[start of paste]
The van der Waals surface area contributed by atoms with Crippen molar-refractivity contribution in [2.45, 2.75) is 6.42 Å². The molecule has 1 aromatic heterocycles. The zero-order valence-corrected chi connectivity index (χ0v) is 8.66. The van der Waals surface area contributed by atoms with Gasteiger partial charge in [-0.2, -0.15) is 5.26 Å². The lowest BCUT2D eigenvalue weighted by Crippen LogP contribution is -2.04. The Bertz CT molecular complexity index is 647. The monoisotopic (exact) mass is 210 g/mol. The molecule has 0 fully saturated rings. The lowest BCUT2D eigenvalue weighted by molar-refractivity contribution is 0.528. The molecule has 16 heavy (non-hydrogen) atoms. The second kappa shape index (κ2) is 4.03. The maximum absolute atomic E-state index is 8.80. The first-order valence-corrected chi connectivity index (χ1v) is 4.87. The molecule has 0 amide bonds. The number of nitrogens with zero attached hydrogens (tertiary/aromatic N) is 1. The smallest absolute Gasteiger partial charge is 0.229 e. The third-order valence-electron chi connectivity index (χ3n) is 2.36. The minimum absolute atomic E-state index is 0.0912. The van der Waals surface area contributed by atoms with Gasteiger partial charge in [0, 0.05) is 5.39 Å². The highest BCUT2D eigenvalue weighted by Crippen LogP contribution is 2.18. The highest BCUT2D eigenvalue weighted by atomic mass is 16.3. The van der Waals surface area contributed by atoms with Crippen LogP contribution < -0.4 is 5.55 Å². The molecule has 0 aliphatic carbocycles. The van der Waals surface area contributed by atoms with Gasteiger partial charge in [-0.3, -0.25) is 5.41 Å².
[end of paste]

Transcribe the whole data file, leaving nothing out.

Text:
The van der Waals surface area contributed by atoms with Crippen molar-refractivity contribution in [2.45, 2.75) is 6.42 Å². The molecule has 1 aromatic heterocycles. The zero-order valence-corrected chi connectivity index (χ0v) is 8.66. The van der Waals surface area contributed by atoms with Gasteiger partial charge in [-0.2, -0.15) is 5.26 Å². The lowest BCUT2D eigenvalue weighted by Crippen LogP contribution is -2.04. The Bertz CT molecular complexity index is 647. The monoisotopic (exact) mass is 210 g/mol. The molecule has 0 fully saturated rings. The lowest BCUT2D eigenvalue weighted by molar-refractivity contribution is 0.528. The molecule has 16 heavy (non-hydrogen) atoms. The second kappa shape index (κ2) is 4.03. The maximum absolute atomic E-state index is 8.80. The first-order valence-corrected chi connectivity index (χ1v) is 4.87. The molecule has 0 amide bonds. The number of nitrogens with zero attached hydrogens (tertiary/aromatic N) is 1. The smallest absolute Gasteiger partial charge is 0.229 e. The third-order valence-electron chi connectivity index (χ3n) is 2.36. The minimum absolute atomic E-state index is 0.0912. The van der Waals surface area contributed by atoms with Gasteiger partial charge in [0, 0.05) is 5.39 Å². The highest BCUT2D eigenvalue weighted by Crippen LogP contribution is 2.18. The highest BCUT2D eigenvalue weighted by atomic mass is 16.3. The van der Waals surface area contributed by atoms with Crippen LogP contribution < -0.4 is 5.55 Å². The molecule has 0 aliphatic carbocycles. The van der Waals surface area contributed by atoms with Gasteiger partial charge in [-0.3, -0.25) is 5.41 Å².